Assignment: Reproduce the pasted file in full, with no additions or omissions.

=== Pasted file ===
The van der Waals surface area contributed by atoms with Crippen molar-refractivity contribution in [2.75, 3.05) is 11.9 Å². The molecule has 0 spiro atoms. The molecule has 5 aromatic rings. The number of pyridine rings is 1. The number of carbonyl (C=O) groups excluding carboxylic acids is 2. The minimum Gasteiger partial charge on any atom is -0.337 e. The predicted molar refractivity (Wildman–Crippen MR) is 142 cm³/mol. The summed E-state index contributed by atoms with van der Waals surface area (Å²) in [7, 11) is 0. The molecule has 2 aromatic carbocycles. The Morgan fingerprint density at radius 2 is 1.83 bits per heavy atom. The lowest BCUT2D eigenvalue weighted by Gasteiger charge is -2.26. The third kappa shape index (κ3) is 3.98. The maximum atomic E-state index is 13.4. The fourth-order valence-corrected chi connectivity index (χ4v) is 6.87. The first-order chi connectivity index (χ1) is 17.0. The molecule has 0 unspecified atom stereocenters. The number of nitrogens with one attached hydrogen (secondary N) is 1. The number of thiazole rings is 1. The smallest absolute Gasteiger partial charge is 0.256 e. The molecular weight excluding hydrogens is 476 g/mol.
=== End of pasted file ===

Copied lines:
The van der Waals surface area contributed by atoms with Crippen molar-refractivity contribution in [2.75, 3.05) is 11.9 Å². The molecule has 0 spiro atoms. The molecule has 5 aromatic rings. The number of pyridine rings is 1. The number of carbonyl (C=O) groups excluding carboxylic acids is 2. The minimum Gasteiger partial charge on any atom is -0.337 e. The predicted molar refractivity (Wildman–Crippen MR) is 142 cm³/mol. The summed E-state index contributed by atoms with van der Waals surface area (Å²) in [7, 11) is 0. The molecule has 2 aromatic carbocycles. The Morgan fingerprint density at radius 2 is 1.83 bits per heavy atom. The lowest BCUT2D eigenvalue weighted by Gasteiger charge is -2.26. The third kappa shape index (κ3) is 3.98. The maximum atomic E-state index is 13.4. The fourth-order valence-corrected chi connectivity index (χ4v) is 6.87. The first-order chi connectivity index (χ1) is 17.0. The molecule has 0 unspecified atom stereocenters. The number of nitrogens with one attached hydrogen (secondary N) is 1. The number of thiazole rings is 1. The smallest absolute Gasteiger partial charge is 0.256 e. The molecular weight excluding hydrogens is 476 g/mol.